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home : education : schools April 28, 2016


3/18/2014 12:32:00 PM
Public weighs in on budget crisis
Winter Lewis proposed that the school district investigate a variety of options to cope with a serious budget crisis. photo by Jerry Baldock
+ click to enlarge
Winter Lewis proposed that the school district investigate a variety of options to cope with a serious budget crisis. photo by Jerry Baldock

By John Griffith


Faced with an $800,000 shortfall that could force major changes on their schools, members of the Sisters community came out in force to participate in a single-subject school board meeting to give input on potential solutions.

Board chair Don Hedrick emphasized at the kickoff to the meeting that no decision had been made, and none will be made until at least the May 7 school board meeting. The next public meeting will be April 9, with the decision point less than 30 days later.

Superintendent Jim Golden's opening presentation at Wednesday's meeting left little doubt that the key contributor to the current budget crisis is falling school enrollment - down 215 kids since 2006. Golden has proposed moving to a four-day week to cut costs, and said he will encourage the board to consider a bond measure in November to cover facilities and technology upgrades - and to roll in some of the district's debt.

Winter Lewis was the first audience member to speak, and much of what he said was echoed by others later in the evening.

Lewis said, "Thank you to the board and to Jim for providing this forum for hopefully good, constructive respectful discussion about this very difficult decision. What I would propose is coming up with multiple options that look at negative enrollment. I have personal concerns that a four-day week would create a potential downward spiral in enrollment. What I need to see is three to four potential options so that you can hold these options up against each other. If we do a process like this, we will maintain community support."

Lewis was later tapped to pull together a group of Sisters Country folks that have passion for the school system. Golden would like them to develop and flesh out viable options for discussion at the April 9 meeting.

Overall, the mood of the crowd was respectful, positive, and creative. Many of the 30-plus speakers expressed their appreciation for the opportunity to have input, and shared their empathy for the difficult decisions that the board has to make.

Beyond those common points, views expressed ranged widely.

A number of speakers were against the concept of a four-day school week, citing too much idle time on the kids' hands, increased daycare costs for working parents, and a lack of expectation of rigor.

Several of the speakers had direct experience with Redmond's implementation of the four-day week several years ago. Most of those comments were negative. They conceded that Redmond's implementation involved four 10-hour days, and Golden's recommendation is for a standard school day, slightly extended on each end.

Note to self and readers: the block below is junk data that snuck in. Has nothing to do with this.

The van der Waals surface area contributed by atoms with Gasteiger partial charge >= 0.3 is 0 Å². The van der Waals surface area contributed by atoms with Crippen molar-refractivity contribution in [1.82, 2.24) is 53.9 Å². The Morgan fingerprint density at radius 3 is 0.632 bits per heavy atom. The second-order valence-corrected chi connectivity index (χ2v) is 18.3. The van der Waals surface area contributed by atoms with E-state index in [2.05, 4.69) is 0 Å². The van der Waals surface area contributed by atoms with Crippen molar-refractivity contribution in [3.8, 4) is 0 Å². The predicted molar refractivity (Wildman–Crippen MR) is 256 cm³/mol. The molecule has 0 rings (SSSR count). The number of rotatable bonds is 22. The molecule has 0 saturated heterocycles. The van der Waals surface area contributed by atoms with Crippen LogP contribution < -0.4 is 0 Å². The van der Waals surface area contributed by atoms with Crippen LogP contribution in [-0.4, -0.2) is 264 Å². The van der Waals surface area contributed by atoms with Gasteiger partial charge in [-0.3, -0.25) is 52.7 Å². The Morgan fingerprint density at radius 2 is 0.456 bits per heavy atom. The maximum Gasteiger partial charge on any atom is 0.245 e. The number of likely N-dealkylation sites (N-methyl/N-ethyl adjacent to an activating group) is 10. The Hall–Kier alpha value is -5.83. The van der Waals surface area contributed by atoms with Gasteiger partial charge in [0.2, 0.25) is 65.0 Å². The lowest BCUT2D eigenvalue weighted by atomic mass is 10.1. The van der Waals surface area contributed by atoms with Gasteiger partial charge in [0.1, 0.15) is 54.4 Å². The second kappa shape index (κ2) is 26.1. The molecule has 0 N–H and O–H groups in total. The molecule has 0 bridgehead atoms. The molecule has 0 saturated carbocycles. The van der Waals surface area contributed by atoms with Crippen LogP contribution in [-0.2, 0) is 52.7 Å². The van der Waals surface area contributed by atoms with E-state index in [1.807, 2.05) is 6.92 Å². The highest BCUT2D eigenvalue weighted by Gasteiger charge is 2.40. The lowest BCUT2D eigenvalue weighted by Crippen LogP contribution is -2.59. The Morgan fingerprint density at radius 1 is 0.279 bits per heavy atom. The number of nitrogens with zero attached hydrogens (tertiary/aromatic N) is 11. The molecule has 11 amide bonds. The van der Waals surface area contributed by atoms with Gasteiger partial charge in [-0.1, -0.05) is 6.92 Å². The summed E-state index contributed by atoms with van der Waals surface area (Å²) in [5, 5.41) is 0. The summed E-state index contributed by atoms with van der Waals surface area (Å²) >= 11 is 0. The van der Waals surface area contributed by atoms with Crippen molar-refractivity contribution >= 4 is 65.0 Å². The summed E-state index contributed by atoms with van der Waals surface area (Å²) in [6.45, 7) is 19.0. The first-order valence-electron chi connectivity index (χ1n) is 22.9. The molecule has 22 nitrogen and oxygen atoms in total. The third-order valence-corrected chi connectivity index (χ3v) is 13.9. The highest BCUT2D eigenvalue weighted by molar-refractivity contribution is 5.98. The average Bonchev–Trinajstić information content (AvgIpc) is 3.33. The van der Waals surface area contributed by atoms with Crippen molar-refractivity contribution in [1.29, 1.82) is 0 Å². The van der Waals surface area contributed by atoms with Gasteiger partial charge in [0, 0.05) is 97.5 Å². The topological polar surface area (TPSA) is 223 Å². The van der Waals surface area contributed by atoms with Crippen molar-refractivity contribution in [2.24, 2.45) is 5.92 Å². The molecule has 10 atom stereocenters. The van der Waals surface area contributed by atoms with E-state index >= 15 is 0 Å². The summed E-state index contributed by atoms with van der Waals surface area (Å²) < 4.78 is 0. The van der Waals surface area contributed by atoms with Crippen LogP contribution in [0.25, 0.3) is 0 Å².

SHS student Liz Stewart suggested that if a four-day week was implemented then the "off" day should be Wednesday instead of Friday. This approach would avoid giving kids a three-day weekend, as the day off would be followed by a school day. This idea appeared to resonate with the audience. Several other speakers reinforced that idea.

Another speaker shared that in his experience with Beaverton on a four-day week, they made the Friday an intern day, where all high school kids were required to intern with a local company.

One 34-year veteran of the Sisters School District classified staff noted that a majority of the financial burden of a 4-day week would be taken by the classifieds in the form of a 20-percent pay cut. Several other speakers echoed her feeling that the "hit" should be shared equally by those in the district.

One speaker drew a great deal of audience support when she shared her experience of driving her kids from Bend to Sisters High School for four years. She suggested that there may well be many in Bend and Redmond that would love to have their kids in Sisters schools if they knew of the open inter-district transfer policy, and that there were now Sisters busses going to Tumalo and Redmond.

The 85 current interdistict transfers into Sisters provide a much-needed cash input (at $6,700 per student). The speaker suggested that the district advertise the open enrollment policy in Bend and Redmond to see if we could boost our transfer numbers. Adding 100 kids would just about wipe out the shortfall.

Kathy Deggendorfer spoke of her work with The Roundhouse Foundation: "We've been working for the last 12 years trying to support the economy of Sisters through creative business development. But also have worked towards helping stabilize and help people to maintain their lifestyle.

"We have a diverse economy," Deggendorfer continued. "We have a lot of people here that live on non-earned income. We also have people that are working outside of our community really relying on our schools. I'm also on the Oregon Community Foundation board, and so I am privy to a lot of the requests they get. Just this last year we've received several requests to help small rural districts bring back their fifth day.

"My suggestion, we might look to restructuring our debt," she concluded.

Between now and April 9, both Lewis' citizen group and the Sisters School Board and administration will need to identify and research possible solutions to the budget crisis. Hedrick said that board members and Jim Golden would be very interested in getting ideas from the community by phone, email or letter.









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